Taiwan lands aircraft on highway as part of military drills

JOHNSON LAI
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In this photo released by Military News Agency, Taiwan war planes are parked on a highway during an exercise to simulate a response to a Chinese attack on its airfields in Changhua in southern Taiwan. Tuesday's exercise is part of annual drills designed to showcase the island's military capabilities and resolve to repel an attack from across the Taiwan Strait amid perceptions of a rising threat. (Military News Agency via AP)

CHANGHUA, Taiwan (AP) — Taiwan landed war planes on a normally busy highway Tuesday to simulate a response to a Chinese attack on its airfields, part of annual drills designed to showcase the island's military capabilities and resolve to repel an attack from across the Taiwan Strait.

Taiwanese President Tsai Ing-wen presided at the exercise in the southern county of Changhua, not far from one of the island's main air bases at Taichung, which comes amid perceptions of a rising military threat from China, whose rulers claim the island as their own territory.

"Our national security has faced multiple challenges," Tsai said. "Whether it is the Chinese People's Liberation Army's long-distance training or its fighter jets circling Taiwan, it has posed a certain degree of threat to regional peace and stability."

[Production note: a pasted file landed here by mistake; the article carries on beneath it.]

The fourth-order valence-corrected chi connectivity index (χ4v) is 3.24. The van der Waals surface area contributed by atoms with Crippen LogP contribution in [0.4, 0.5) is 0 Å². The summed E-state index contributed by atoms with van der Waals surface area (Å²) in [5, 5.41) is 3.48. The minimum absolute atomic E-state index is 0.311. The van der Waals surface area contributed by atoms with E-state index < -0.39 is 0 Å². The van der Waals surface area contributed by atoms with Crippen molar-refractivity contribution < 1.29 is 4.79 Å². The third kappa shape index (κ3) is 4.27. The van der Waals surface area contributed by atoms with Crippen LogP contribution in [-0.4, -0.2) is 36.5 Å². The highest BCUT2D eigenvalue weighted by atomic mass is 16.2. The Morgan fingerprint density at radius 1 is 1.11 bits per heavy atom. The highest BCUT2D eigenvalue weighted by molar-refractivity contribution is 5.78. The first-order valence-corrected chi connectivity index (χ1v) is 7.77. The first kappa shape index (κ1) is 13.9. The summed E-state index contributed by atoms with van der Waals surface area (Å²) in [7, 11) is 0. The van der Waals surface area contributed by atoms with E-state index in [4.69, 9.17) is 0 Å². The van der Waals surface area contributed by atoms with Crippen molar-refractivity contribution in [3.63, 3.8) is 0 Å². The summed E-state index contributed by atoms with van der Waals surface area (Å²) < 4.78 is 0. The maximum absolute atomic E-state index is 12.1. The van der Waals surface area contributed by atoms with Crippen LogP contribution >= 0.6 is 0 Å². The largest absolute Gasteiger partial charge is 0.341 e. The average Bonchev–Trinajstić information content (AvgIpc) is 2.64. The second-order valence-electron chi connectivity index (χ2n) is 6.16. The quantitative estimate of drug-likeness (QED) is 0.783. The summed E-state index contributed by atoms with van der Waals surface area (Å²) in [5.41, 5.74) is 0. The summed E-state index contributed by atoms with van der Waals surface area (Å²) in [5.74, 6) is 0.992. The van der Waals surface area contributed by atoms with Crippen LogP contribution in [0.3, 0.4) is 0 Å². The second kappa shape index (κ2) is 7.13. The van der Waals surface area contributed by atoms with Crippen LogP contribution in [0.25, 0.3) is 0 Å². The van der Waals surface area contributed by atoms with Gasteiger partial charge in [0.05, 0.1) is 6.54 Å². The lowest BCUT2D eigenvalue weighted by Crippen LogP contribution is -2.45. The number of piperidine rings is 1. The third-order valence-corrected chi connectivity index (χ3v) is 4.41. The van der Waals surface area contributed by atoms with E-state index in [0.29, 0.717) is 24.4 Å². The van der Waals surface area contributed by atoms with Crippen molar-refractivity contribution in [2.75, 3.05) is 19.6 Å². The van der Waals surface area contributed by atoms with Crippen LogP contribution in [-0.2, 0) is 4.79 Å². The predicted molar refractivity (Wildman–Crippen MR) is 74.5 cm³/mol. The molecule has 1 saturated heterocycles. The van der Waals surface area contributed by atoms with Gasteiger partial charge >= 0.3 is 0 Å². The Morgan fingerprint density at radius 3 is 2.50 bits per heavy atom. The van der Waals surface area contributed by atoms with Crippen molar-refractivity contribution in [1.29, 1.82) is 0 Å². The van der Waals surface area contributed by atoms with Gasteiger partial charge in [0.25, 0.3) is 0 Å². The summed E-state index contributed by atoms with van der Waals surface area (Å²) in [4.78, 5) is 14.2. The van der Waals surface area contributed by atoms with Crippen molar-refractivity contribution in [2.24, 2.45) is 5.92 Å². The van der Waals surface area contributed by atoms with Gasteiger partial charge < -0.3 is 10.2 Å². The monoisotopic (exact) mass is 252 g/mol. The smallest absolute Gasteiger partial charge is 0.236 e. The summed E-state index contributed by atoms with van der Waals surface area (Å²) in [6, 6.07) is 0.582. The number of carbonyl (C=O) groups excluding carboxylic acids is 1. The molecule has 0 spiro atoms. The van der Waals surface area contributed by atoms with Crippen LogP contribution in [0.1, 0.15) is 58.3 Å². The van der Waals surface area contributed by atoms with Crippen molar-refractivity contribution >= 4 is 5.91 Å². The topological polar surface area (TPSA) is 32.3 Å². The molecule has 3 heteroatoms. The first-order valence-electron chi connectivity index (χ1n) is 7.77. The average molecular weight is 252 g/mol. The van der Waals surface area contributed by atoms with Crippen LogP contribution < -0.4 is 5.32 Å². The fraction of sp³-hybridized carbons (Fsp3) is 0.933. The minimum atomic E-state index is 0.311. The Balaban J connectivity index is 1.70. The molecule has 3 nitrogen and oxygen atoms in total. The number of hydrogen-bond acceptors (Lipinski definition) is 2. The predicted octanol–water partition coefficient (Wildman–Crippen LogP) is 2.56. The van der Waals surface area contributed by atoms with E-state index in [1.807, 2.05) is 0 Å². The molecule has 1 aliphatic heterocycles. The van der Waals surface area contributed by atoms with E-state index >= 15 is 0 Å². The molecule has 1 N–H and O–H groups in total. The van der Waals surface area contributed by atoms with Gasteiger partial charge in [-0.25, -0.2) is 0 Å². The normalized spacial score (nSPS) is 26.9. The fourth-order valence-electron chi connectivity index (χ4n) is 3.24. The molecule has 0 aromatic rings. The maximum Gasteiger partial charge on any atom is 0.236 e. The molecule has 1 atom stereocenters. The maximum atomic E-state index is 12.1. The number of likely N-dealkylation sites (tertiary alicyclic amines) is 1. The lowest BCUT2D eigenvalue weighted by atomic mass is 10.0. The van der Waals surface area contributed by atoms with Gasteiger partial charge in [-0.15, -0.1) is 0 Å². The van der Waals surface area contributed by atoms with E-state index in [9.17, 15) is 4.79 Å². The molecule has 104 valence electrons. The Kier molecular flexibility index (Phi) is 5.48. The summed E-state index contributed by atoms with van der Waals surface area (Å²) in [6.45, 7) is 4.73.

"We should maintain a high degree of vigilance," she added.

Aircraft deployed included U.S.-made F-16, French Mirage 2000 and Taiwan-made IDF fighter jets and U.S.-made E-2K airborne early warning aircraft.

The drill marked the exercises debut of the first F-16 upgraded to the "V'' configuration, featuring advanced radar and other combat capabilities. The air force is spending about $4.21 billion to upgrade 144 existing F-16A/Bs to the F-16V version under its "Phoenix Rising" project.

Taiwan is largely dependent on the U.S. for military hardware and has also asked to purchase entirely new F-16V fighters and M1 tanks.

American arms sales to Taiwan have long been a thorn in the side of U.S. relations with China, routinely drawing protests from Beijing that Washington was reneging on earlier commitments.

In a sign of growing security cooperation between Taiwan and the U.S. under the Trump administration, National Security Council Secretary General David Lee met with his U.S. counterpart, National Security Adviser John Bolton, earlier this month, drawing a protest from China.

The visit was the first between national security chiefs from the two sides since the breaking off of formal diplomatic ties in 1979.

While no details were given, Chinese foreign ministry spokesman Lu Kang said Monday that China expressed its "strong dissatisfaction and resolute opposition to (the meeting)."

"We firmly oppose official exchanges in any form between the U.S. government and Taiwan on any pretext," Lu said.